More than 39 million US households have an HDTV set – and the figure keeps on rising.
Yet a sizeable proportion – 43 per cent or 17 million – either don’t have or don’t watch HD content.
A report from In-Stat has highlighted a "significant gap" between HDTV ownership and HD programming usage among US households.
It shows that the number of US HDTV households – defined as households having both an installed HD-capable TV set and also receiving and watching HD programming – increased by almost 40 per cent in 2008.
However, Mike Paxton, an In-Stat analyst, said the growth rate could have been much larger.
"In the US, there are more than 39 million households with an installed HDTV set," he said.
"However, only 22 million of those are HDTV households, meaning that 17 million US households with an installed HDTV set are not watching HD programming."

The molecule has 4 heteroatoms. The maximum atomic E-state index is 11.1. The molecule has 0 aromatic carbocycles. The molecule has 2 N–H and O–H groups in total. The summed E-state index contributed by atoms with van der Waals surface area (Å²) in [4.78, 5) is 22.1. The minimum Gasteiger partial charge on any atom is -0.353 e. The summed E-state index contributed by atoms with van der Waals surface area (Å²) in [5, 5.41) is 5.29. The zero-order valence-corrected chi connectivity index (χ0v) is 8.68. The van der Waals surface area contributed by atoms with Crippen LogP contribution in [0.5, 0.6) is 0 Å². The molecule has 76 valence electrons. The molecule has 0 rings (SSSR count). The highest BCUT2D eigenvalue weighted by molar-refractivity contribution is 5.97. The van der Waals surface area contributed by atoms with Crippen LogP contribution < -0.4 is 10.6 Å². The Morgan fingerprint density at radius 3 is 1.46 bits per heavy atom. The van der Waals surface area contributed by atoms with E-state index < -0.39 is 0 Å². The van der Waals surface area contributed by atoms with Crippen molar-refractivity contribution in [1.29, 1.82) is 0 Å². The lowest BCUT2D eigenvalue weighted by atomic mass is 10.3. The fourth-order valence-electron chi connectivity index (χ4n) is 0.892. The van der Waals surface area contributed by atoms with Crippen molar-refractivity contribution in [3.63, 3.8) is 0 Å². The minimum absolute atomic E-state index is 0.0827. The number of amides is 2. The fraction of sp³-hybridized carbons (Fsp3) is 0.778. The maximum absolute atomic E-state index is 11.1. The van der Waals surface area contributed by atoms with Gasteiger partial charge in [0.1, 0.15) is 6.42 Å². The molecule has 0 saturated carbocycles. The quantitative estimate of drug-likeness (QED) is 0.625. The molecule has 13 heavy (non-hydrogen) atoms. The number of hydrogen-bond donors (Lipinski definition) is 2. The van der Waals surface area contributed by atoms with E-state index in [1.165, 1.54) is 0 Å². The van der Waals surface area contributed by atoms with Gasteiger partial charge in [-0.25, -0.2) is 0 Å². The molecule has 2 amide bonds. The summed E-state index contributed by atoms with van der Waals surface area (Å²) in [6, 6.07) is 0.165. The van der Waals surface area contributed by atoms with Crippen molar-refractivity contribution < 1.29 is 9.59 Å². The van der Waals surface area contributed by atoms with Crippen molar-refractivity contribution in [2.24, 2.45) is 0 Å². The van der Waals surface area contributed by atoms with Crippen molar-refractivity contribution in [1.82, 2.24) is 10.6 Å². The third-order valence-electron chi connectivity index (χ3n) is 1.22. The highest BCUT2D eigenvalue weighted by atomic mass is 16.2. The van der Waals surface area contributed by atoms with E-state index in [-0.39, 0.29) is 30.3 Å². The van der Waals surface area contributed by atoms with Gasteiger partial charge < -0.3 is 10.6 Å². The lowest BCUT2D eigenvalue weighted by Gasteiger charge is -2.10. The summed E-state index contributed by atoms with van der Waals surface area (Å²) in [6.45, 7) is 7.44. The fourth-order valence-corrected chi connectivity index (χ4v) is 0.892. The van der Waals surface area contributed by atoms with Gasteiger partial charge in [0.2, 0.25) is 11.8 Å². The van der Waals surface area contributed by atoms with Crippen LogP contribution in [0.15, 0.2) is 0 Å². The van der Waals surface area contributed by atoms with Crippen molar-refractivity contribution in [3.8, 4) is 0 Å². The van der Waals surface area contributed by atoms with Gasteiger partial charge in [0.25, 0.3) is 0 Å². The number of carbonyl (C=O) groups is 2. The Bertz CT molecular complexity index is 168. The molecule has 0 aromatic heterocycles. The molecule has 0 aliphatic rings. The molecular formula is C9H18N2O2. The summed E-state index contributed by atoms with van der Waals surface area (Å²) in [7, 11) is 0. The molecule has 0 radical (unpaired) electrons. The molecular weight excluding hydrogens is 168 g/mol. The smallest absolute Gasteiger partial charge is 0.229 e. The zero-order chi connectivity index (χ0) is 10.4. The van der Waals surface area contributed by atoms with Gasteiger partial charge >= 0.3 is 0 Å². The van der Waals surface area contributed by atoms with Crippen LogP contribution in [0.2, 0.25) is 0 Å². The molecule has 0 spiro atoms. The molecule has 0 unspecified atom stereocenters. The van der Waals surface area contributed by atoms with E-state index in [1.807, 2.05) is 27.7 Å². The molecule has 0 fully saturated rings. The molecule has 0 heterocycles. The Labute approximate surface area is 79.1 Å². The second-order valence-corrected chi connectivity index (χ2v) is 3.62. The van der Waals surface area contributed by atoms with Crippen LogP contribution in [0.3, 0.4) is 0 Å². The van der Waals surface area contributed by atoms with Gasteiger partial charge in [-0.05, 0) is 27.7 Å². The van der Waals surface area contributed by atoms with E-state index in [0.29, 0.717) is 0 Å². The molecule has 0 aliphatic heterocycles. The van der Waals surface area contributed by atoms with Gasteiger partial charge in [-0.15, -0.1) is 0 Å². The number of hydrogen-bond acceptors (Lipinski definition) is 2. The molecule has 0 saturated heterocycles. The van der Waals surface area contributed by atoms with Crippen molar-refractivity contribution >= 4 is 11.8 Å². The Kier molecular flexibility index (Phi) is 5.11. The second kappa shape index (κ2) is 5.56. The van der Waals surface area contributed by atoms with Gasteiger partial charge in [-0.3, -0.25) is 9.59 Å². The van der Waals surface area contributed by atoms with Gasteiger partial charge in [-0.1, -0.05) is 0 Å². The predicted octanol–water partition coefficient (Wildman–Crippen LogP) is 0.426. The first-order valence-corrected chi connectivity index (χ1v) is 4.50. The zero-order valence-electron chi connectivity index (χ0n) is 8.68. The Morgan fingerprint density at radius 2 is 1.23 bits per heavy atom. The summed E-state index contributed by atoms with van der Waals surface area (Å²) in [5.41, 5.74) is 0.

The In-Stat report comes as the number of households with an installed high-definition television continues to grow worldwide.
However, this installed base of households is decidedly biased to two countries: the US and Japan.
And while there are many in the US not taking full advantage of their HDTV sets, the US has 61 per cent of the global total of 36 million HDTV households.
Recent research by In-Stat also found the following:
- On a global basis, HDTV service remains limited to a relatively small number of countries, primarily the US and Japan.
- At year-end 2008, there were over 36 million HDTV households worldwide, up from 29 million at year-end 2007.
- Even though the number of European HDTV households is rising, it will be 2011 before the number of HDTV households in that region reaches the 10 million mark.
- Cable and satellite TV service providers provide HD programming to almost 80% of all HDTV households. Telco TV service providers and terrestrial broadcast TV service providers provide service to the remaining HDTV households.